When it is time to build a marketing database, a company's internal IT group almost always lobbies tenaciously for the assignment. For IT professionals, this only seems natural. After all, the word "database" carries all sorts of connotations of nuts-and-bolts computer science.
So, why are internal marketing database builds so often unsuccessful? The reason is that much of what determines success has nothing to do with database technology. Consider just seven of the scores of issues that must be confronted when constructing a database:
- Address standardization and correction; parsing and matching technologies; and programming logic must be carefully integrated to match (i.e., "group") accounts, leveraging a combination of factors such as name, address, company name, "hard links" such as phone number, and sold-to/bill-to/ship-to relationships.
- For B-to-C account records, matches must be determined at the individual and household levels. Also, the matches must be unified into a non-circular cross-reference that assigns each account to a single individual, and each individual to a single household. Likewise for B-to-B account records, the same must be done at the individual, site, and super-site ("company") levels.
- Incremental periodic matches of new accounts to the existing base must be executed, to add activity to existing individuals, households, sites and super-sites, and create new ones.
- The entire database must be periodically re-matched whenever the number of address changes reaches critical mass, or key USPS tables have been updated.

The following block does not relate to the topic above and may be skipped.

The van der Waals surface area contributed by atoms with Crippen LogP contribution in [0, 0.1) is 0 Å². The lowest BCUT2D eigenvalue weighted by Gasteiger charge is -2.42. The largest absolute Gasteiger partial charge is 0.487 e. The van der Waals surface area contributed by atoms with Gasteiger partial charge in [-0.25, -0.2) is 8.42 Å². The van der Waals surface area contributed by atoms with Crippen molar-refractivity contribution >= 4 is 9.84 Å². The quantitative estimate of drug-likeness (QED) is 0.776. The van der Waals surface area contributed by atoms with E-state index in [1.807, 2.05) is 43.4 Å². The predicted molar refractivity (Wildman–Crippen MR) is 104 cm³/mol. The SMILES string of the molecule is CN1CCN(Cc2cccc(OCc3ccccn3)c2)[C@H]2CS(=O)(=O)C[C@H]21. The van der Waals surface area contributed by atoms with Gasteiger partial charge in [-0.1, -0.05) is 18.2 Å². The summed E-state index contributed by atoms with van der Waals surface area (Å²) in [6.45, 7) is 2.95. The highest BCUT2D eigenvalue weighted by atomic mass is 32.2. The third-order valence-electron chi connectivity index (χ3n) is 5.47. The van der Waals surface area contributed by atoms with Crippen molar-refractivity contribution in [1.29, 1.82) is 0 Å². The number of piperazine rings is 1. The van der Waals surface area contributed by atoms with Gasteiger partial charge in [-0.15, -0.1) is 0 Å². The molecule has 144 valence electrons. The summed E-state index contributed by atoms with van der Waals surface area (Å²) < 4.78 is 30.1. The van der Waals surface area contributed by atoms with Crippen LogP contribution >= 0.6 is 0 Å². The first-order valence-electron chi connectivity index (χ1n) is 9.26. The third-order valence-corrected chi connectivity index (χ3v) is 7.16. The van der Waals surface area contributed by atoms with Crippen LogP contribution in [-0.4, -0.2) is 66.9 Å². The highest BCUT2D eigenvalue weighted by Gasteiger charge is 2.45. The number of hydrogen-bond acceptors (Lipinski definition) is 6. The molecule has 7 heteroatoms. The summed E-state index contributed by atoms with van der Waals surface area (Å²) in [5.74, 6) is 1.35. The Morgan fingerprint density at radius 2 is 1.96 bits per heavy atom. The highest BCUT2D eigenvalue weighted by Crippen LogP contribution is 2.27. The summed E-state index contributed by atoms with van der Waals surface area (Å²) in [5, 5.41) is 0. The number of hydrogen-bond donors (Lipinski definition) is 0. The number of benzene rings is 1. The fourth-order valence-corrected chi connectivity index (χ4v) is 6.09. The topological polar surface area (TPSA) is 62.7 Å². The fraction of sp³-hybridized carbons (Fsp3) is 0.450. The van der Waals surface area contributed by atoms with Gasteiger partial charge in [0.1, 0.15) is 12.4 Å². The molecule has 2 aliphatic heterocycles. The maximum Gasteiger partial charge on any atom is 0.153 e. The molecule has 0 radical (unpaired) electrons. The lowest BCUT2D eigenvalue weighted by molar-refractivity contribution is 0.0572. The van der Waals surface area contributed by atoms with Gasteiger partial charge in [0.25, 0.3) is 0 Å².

- All programming logic must be maintained such that it can be easily adjusted and enhanced, and data re-consolidated, based on the results of ongoing quality assurance of the matches.
- Logic must be dynamically imposed to make the historical data consistent and usable, and correspond with "real world" behavior. For example, "split-shipment" order records must be aggregated into "true" orders.
- Rapid classification of customers as of any point-in-time must be done, at the individual, household, site, and super-site levels, employing atomic-level histories up to that point-in-time only. This multiple-level aggregation of data, performed dynamically and at-will, is essential for: 1) accurate response attribution, analysis, scoring, and selection for promotions, and 2) the appropriate allocation of marketing-spend to each customer.